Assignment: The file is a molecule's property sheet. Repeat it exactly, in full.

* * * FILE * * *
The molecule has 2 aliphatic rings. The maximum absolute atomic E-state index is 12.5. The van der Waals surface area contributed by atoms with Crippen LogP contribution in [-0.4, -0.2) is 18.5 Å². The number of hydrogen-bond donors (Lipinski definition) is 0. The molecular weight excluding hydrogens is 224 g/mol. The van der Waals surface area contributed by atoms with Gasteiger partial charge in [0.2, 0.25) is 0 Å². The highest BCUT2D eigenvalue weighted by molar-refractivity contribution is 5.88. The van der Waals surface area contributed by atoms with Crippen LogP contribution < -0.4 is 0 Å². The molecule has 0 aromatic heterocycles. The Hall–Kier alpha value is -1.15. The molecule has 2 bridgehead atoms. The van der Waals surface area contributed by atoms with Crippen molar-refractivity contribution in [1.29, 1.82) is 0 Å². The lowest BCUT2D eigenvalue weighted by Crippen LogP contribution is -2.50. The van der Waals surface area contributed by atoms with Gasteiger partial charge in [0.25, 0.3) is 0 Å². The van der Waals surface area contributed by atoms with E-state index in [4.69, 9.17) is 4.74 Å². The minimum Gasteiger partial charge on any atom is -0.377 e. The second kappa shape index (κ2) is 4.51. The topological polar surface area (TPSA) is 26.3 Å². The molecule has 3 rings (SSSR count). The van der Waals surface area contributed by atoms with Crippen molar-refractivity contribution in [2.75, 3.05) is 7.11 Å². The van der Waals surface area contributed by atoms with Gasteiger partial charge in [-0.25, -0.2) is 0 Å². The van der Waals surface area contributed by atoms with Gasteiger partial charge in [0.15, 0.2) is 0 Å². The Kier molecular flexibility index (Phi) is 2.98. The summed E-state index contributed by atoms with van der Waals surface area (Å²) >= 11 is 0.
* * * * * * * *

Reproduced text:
The molecule has 2 aliphatic rings. The maximum absolute atomic E-state index is 12.5. The van der Waals surface area contributed by atoms with Crippen LogP contribution in [-0.4, -0.2) is 18.5 Å². The number of hydrogen-bond donors (Lipinski definition) is 0. The molecular weight excluding hydrogens is 224 g/mol. The van der Waals surface area contributed by atoms with Gasteiger partial charge in [0.2, 0.25) is 0 Å². The highest BCUT2D eigenvalue weighted by molar-refractivity contribution is 5.88. The van der Waals surface area contributed by atoms with Crippen LogP contribution < -0.4 is 0 Å². The molecule has 0 aromatic heterocycles. The Hall–Kier alpha value is -1.15. The molecule has 2 bridgehead atoms. The van der Waals surface area contributed by atoms with Crippen molar-refractivity contribution in [1.29, 1.82) is 0 Å². The lowest BCUT2D eigenvalue weighted by Crippen LogP contribution is -2.50. The van der Waals surface area contributed by atoms with Gasteiger partial charge in [0.25, 0.3) is 0 Å². The van der Waals surface area contributed by atoms with E-state index in [4.69, 9.17) is 4.74 Å². The minimum Gasteiger partial charge on any atom is -0.377 e. The second kappa shape index (κ2) is 4.51. The topological polar surface area (TPSA) is 26.3 Å². The molecule has 3 rings (SSSR count). The van der Waals surface area contributed by atoms with Crippen molar-refractivity contribution in [2.75, 3.05) is 7.11 Å². The van der Waals surface area contributed by atoms with Gasteiger partial charge in [-0.25, -0.2) is 0 Å². The van der Waals surface area contributed by atoms with Gasteiger partial charge in [0.15, 0.2) is 0 Å². The Kier molecular flexibility index (Phi) is 2.98. The summed E-state index contributed by atoms with van der Waals surface area (Å²) >= 11 is 0.